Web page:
'b: 'a means that 'b outlives 'a. So then saying Entity<'b> for Unit<'a> means, "I'm implementing Entity<'b> for Unit<'a> where 'b outlives 'a". In particular, they're not implementing it when 'a outlives 'b -- or in terms of the fn init parameters, the &'b EntityPool reference must last longer than the Unit<'a> (which you are putting it into).

This describes exactly what you want. But let's consider one more variation which also works for this use case. We'll keep the generic trait but implement it like this instead:

impl<'a> Entity<'a> for Unit<'a> 

Why does this also work? If you call unit.init(&ep) in a situation where the lifetime of &ep is longer than that of unit, the compiler is happy to coerce the lifetime to match by shrinking it. You may see this in the wild, as it's easier to type and arguably easier to reason about.

Thank you so much for providing me with those elaborate answers. I feel like that got me a lot closer to putting the full puzzle together. If you would bear with me, with your help, I will poke a little bit deeper.

Lifetime Specifier Scope

One thing I have not read anything much about is the scope of a lifetime parameter. Some of you touched on that a little further up. It seems to be the case that each lifetime specifier has some sort of scope depending on the context. Let me summarise my assumptions and you put me right should I get it wrong.

Functions

fn foo<'a, 'b>(para_a: &'a String, para_b: &'b String) -> &'b String {
    para_b
}

I assume that the function itself is the scope; all lifetime specifiers declared by fn foo<'a, 'b> that have the same name refer to the same lifetimes specifiers. That is, the 'b in the para_b is the same 'b declared in the return parameter.

Structs

pub struct EntityPool<'c> {
    key: &'c String,
    name: &'c String,
}

The lifetime specifier 'c is referring to the same lifetime throughout.

Methods

impl<'a, 'd> EntityPool<'d> {
    fn moo<'c>(para_a: &'a String, para_b: &'d String, para_c: &'c String) -> &'d String {
        para_b
    }
}

Let's look at the impl block above in the context of the struct declared prior. The impl declares 'a and 'd. The same 'd is then used on EntityPool while the same 'a is used in the method itself. 'a and 'd are "inherited" by the method, while 'c is declared locally on the method. I assume that for a single method in the impl block that makes little difference, but if there was a second method moo2

fn moo2<'c>(para_a: &'a String, para_b: &'d String, para_c: &'c String) -> &'d String {
    para_b
}

...then we would have tied the lifetimes of its parameters para_a and para_b to the lifetimes of the corresponding parameters in moo, right? 'c, I assume, remains unconstraint as it is declared locally in each case.

Does the compiler tie the 'c on struct EntityPool<'c> to the 'd in impl<'a, 'd> EntityPool<'d>? What does that relationship look like?

Traits

pub trait Entity<'a> {
    fn init(&mut self, pool: &'a EntityPool);
}

I assume, this works analogous to structs further up. The 'a in the declaration is "inherited" by the method, but the method could naturally also declare its own or additional lifetime specifiers. When one then implements the trait for a struct, as in

impl<'a, 'b: 'a> Entity<'b> for Unit<'a> {
    fn init(&mut self, pool: &'b EntityPool) {
        self.pool = Some(pool);
    }
}

does the compiler bind the 'a from the trait declaration to the 'b of the implementation?

Sorry, this got a bit long, but I feel this has not been covered well in either the book or any other articles as far as I can tell. It might seem trivial, but I don't think this goes without saying.

My advice overall is to follow @H2CO3's lead and substitute generic type parameters for lifetime parameters when you're working out what they mean on this level. If you already understand generic types, it will generally give you the right idea.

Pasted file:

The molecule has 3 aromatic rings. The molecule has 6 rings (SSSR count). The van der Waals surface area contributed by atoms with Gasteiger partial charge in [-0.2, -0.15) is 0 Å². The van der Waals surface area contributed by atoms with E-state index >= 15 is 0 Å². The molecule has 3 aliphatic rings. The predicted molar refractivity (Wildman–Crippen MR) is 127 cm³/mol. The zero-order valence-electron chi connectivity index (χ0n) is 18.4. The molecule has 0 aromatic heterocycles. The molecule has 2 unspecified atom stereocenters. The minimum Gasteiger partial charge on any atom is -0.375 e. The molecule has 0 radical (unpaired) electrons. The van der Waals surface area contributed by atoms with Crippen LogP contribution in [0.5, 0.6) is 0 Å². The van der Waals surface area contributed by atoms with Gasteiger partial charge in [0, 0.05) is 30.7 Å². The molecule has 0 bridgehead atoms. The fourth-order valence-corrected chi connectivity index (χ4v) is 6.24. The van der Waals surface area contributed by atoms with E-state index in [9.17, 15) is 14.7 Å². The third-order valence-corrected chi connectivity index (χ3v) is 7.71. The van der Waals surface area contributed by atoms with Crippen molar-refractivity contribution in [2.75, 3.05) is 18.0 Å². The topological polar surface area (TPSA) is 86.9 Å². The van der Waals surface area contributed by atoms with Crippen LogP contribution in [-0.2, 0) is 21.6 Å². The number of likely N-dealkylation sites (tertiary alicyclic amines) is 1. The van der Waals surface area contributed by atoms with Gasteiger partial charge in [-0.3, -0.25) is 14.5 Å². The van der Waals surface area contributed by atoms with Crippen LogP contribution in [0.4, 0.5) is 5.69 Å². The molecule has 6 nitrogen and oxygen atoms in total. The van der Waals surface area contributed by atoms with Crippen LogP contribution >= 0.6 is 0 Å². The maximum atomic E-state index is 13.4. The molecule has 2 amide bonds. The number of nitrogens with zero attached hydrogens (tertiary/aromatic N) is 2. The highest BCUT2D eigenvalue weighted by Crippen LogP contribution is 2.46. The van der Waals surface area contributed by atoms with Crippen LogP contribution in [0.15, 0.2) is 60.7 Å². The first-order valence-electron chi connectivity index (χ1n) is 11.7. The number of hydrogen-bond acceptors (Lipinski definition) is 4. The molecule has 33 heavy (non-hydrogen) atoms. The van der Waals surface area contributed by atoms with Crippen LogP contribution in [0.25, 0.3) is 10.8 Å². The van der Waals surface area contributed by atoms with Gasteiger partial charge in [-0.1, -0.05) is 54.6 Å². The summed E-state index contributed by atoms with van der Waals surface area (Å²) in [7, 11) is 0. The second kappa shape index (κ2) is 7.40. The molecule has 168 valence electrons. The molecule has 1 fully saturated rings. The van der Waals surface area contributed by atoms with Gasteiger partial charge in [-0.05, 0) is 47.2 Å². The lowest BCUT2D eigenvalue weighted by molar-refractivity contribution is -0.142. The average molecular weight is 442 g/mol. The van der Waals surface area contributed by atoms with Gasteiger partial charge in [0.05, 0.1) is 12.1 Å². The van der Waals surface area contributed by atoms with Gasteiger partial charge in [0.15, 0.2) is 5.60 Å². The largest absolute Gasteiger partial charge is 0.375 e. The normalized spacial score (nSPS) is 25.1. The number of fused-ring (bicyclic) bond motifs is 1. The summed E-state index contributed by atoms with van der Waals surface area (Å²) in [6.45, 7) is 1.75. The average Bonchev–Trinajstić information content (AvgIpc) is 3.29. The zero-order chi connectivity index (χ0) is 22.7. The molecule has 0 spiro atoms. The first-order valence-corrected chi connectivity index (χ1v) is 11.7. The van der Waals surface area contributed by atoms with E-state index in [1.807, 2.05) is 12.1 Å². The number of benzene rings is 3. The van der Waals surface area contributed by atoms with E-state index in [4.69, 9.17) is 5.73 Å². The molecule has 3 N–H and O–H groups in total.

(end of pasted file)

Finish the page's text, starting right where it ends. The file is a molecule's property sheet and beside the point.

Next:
Yes, you got it.

Yes , EntityPool is generic over a lifetime, and the references key and name share that lifetime.

To be honest, I'm surprised there's not an "unconstrained lifetime" error for 'a in this example. But to answer the first question, yes, all the same-named 'a and 'd parameters are tied together.

I wouldn't say they're tied together, really. The blocks stand alone; changing one isn't going to change the meaning of the other from a distance. They're only "tied together" insomuch as one defines the data structure, and the other defines an associated function for that data structure. All uses of the data structure must conform to its definition, including within the impl. (So the two references within must always have the same lifetime, for example.)

The 'c on struct EntityPool<'c> indicates that the struct is generic over a lifetime, and in the rest of the declaration, that lifetime can be named using 'c -- and is used to declare that the lifetime is that of the two references contained within the data structure. The 'd in impl<'a, 'd> is because this implementation is generic over two lifetimes, one of which we're calling 'd. And we're implementing for the struct EntityPool<'d> -- because there are no further predicates (where clauses, etc) we're implementing for every possible lifetime EntityPool<'_> may take, every possible concrete type based on the generic EntityPool<'_>.

Here in particular is where I appeal to @H2CO3's suggestion of how to think of this. If we had a struct Vec<T> { /* ... */ } , we could later do:

impl<U> Vec<U> {
    fn len(&self) -> usize { /* ... */ }
}

We're defining length no matter what kind of type is being stored in our Vec. It's sort of like saying "I don't care what the type is". If we add some where clauses or used U: Clone or whatever, we'd be saying "I don't care what the type is, provided it meets these conditions". And if we dropped the generic U and used impl Vec<SomeConcreteType> instead, we'd be saying "I'm only implementing for this one concrete type".

These all work the same way with lifetimes. impl<'a> means I don't care about what lifetime, impl<'a, 'b: 'a> is putting conditions on the lifetimes but is still generic, and impl SomeType<'static> is only implementing for the concrete type with a static lifetime.

Yes -- in fact, it is already doing so in your example, but the lifetime has been elided. This is equivalent:

    fn init<'s>(&'s mut self, pool: &'a EntityPool);

(More about lifetime elision.)

Same as before, I wouldn't put it this way; they don't change each other's meanings. You can either implement a concrete trait like Entity<'static> (or From<usize>), or implement a trait generically with some lifetime parameter (or type parameter). Rust wants you to be explicit about which, and if you're going the generic route, you moreover explicitly declare the generic parameters with the impl<...>. It doesn't change what the trait is. It's how to specify you're writing a generic implementation and how to give the generic parameters names.